The whole world was shocked when Mostar’s famous bridge was blown up in November 1993. Stari Most, the Old Bridge was built by the Ottomans in the 16th century and is considered one of the finest pieces of Islamic architecture in the Balkans. War is not only about harming the “enemy” physically, but also its cultural and social fabric. The destruction of the Buddha statues in Bayan in Afghanistan is another horrid example.
Stari Most reborn
Mostar’s name derives from the word mostari, the bridge keepers who in the medieval times guarded the Stari Most, or Old Bridge over the Neretva River. For centuries nothing could harm the bridge, and it even seemed resistant to mortar. The video shows who the shells bounce off and rebound into the river, but each of them left a small or big scar. Before the bridge was completely destroyed on 9 November 1993 by Croat military forces during the Croat–Bosniak War it looked like a piece of fabric severely torn and ripped. Eventually the bridge was rebuilt and reopened with much fanfare in July 2004.
Also the city of Mostar suffered severely in the war. In no other Bosnian city have I seen so many abandoned houses, mere skeletons, facades without windows and roofs, crumbling. Often it is not only neglect but an issue of ownership.
My trip to Mostar from Sarajevo was straight forward, a couple of hours on the bus from Sarajevo and a very nice accommodation right on a small creek. Like Selma in Travnik, I met lots of people who spoke German, waiters, taxi drivers etc. They all had spent years in Germany during the war.
And I certainly was not the only tourist back in Mostar. It almost seemed like a small invasion of day-trippers from Dubrovnik. The areas on either side around the bridge are lined with souvenir stalls and restaurants. Especially the short promenade towards the bridge is very crowded and reminds more of Disney World than a UNESCO World Heritage Site.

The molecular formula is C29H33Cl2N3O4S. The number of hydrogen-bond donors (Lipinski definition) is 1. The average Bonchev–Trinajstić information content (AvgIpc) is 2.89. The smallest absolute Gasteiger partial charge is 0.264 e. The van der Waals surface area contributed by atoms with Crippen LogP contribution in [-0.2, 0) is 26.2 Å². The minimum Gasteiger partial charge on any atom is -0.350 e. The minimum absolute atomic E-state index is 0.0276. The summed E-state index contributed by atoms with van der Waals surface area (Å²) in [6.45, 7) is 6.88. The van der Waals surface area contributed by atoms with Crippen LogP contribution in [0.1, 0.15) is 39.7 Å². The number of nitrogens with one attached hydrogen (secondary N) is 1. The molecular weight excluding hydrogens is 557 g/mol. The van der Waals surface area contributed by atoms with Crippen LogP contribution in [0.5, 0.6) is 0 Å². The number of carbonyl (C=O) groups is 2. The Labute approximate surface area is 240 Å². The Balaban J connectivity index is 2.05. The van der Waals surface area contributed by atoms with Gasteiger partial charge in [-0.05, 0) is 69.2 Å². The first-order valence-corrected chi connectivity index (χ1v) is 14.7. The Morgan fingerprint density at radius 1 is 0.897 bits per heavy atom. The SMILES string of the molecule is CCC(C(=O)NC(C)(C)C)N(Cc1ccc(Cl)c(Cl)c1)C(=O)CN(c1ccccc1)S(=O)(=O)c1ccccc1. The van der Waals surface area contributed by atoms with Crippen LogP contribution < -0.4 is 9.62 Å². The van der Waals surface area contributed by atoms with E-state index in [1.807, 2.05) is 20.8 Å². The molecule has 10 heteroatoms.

The rebuilt bridge may give the impressions that all the tensions between the ethnic groups in this town is overcome. Not quite, the division is clearly defined by religious symbols. Mosques and minarets dominate in the old historic part of Mostar, across the river the picture is quite different, a tall clocktower and a gigantic cross on top of the hill leave no doubt who lives here.
Blagaj – Vrelo Buna
Nearby Mostar is the very popular Catholic pilgrimage site of Medugorje, which I skipped. But I spent a whole day in Blagaj, where the River Buna emerges from a cave in the mountain. I simply sat there and watched for hours how the bluish water changed colors depending on the sun. Right near the river bank, close to cave sits Tekija Dervish Monastery, which is definitely worth a visit.
The gurgling sound of the water is very soothing and time was flying without me noticing. When I got hungry, I had a choice of restaurants right on the bank that serve super fresh fish from the river. Going back to Mostar by public transport was a bit tiring, I had to wait forever for the bus in a small café.